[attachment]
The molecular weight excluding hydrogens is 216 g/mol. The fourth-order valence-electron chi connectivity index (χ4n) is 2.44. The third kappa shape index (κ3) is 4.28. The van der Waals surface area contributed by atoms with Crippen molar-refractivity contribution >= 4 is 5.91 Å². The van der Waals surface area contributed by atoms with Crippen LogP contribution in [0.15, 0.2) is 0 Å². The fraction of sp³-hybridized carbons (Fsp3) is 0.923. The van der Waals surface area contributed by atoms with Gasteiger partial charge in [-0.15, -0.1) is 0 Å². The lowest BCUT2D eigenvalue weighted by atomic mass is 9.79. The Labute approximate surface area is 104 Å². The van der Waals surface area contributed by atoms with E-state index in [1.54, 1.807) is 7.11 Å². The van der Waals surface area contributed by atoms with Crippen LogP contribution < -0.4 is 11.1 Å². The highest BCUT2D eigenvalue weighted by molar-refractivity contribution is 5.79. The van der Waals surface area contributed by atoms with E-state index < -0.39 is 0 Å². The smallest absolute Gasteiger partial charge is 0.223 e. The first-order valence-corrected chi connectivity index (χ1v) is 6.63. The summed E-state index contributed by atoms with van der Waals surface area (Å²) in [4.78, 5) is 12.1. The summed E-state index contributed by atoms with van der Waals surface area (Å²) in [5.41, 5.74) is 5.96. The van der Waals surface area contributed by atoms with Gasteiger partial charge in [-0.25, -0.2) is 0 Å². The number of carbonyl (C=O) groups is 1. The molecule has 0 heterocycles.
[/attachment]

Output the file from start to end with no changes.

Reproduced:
The molecular weight excluding hydrogens is 216 g/mol. The fourth-order valence-electron chi connectivity index (χ4n) is 2.44. The third kappa shape index (κ3) is 4.28. The van der Waals surface area contributed by atoms with Crippen molar-refractivity contribution >= 4 is 5.91 Å². The van der Waals surface area contributed by atoms with Crippen LogP contribution in [0.15, 0.2) is 0 Å². The fraction of sp³-hybridized carbons (Fsp3) is 0.923. The van der Waals surface area contributed by atoms with Gasteiger partial charge in [-0.15, -0.1) is 0 Å². The lowest BCUT2D eigenvalue weighted by atomic mass is 9.79. The Labute approximate surface area is 104 Å². The van der Waals surface area contributed by atoms with E-state index in [1.54, 1.807) is 7.11 Å². The van der Waals surface area contributed by atoms with Crippen LogP contribution < -0.4 is 11.1 Å². The highest BCUT2D eigenvalue weighted by molar-refractivity contribution is 5.79. The van der Waals surface area contributed by atoms with E-state index < -0.39 is 0 Å². The smallest absolute Gasteiger partial charge is 0.223 e. The first-order valence-corrected chi connectivity index (χ1v) is 6.63. The summed E-state index contributed by atoms with van der Waals surface area (Å²) in [4.78, 5) is 12.1. The summed E-state index contributed by atoms with van der Waals surface area (Å²) in [5.41, 5.74) is 5.96. The van der Waals surface area contributed by atoms with Gasteiger partial charge in [-0.25, -0.2) is 0 Å². The number of carbonyl (C=O) groups is 1. The molecule has 0 heterocycles.